Five local-area veterans of the angus cattle business were honoured with heritage awards at the Saskatchewan Angus Gold and Junior Show held in conjunction with the Yorkton Exhibition last week.
John and Pat Simpson of Theodore, Lorne and Grace Fandry and Jack and Joyce Burkell of Yorkton, Irene Olynyk of Goodeve and Don Bell and family of Abernathy were this year’s recipients.
“It’s quite an honour to get recognized,” said Jack Burkell, adding there are a lot of people who have worked hard and contributed to the breed in the area.
John Simpson agreed.
“It’s quite an honour to be recognized by your peers,” he said.
The one thing the recipients have in common, besides angus cattle, is their long involvement with the breed.
“Myself, I started farming in 1965, and my dad gave me a couple of heifers,” said Burkell. He added angus on the Burkell farm goes back to his grandfather, and his son is now raising them.
“Our family has been in angus back to the ‘30s,” he said.
The Fandrys said they started in angus in 1957, and over the years were active with the breed having four daughters in 4-H.
“Lorne went to the Royal (Toronto Royal) in ‘72,” said Grace, adding with noticeable pride they captured Grand Champion Angus.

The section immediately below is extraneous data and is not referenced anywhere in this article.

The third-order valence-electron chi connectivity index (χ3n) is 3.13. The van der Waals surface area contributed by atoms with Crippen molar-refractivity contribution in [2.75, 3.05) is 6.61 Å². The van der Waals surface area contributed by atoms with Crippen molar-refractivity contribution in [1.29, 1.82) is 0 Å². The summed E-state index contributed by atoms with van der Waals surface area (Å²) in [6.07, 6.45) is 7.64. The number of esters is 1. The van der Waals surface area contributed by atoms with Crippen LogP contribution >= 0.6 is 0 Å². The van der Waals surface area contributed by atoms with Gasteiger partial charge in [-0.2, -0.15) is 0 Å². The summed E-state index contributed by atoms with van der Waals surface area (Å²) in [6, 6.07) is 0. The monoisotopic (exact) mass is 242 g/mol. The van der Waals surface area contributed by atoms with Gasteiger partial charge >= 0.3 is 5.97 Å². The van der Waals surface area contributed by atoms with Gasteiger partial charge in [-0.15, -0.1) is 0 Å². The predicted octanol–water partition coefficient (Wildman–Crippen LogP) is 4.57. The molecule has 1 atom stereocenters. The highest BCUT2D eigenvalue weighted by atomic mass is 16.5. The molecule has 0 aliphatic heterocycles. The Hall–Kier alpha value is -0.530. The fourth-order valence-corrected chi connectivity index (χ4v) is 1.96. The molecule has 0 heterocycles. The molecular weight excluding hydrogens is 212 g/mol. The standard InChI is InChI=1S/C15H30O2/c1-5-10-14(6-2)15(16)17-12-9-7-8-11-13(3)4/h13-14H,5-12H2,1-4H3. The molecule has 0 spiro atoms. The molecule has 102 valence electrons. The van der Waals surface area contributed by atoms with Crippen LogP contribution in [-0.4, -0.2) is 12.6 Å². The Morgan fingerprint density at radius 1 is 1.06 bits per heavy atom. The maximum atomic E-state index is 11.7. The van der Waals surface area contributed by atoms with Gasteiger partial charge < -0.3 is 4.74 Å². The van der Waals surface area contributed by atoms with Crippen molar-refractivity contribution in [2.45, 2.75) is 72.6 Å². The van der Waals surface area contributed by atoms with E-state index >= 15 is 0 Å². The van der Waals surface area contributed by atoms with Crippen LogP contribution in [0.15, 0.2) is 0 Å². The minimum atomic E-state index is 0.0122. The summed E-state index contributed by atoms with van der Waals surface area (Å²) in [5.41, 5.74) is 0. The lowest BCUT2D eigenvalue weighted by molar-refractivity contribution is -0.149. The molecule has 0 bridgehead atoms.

“It was the first winner out of Western Canada at the Royal,” he added.
Simpson has also been a regular in the show ring since starting into the red angus business in 1971.
“I started out showing commercial cattle,” he said, then that evolved into the purebred side of things, including involvement in the first red angus show at Canadian Western Agribition in Regina.
Simpson is also the only exhibitor to be involved in every edition of Harvest Showdown in Yorkton.
The recipients all remain committed to the breed as well.
Simpson said cattle are why he still farms.
“The only reason I am on the farm is the cows. If the cows leave, I leave,” he said.
Burkell was like-minded.
“I’ve had cattle all my life. What little bit of money I have put together, a large part of it is because of cattle,” he said.
Lorne Fandry said while they sold off their cattle six years ago, he has stayed close to the industry.
“You meet a lot of people. They’re a lot of good people involved in angus,” he said.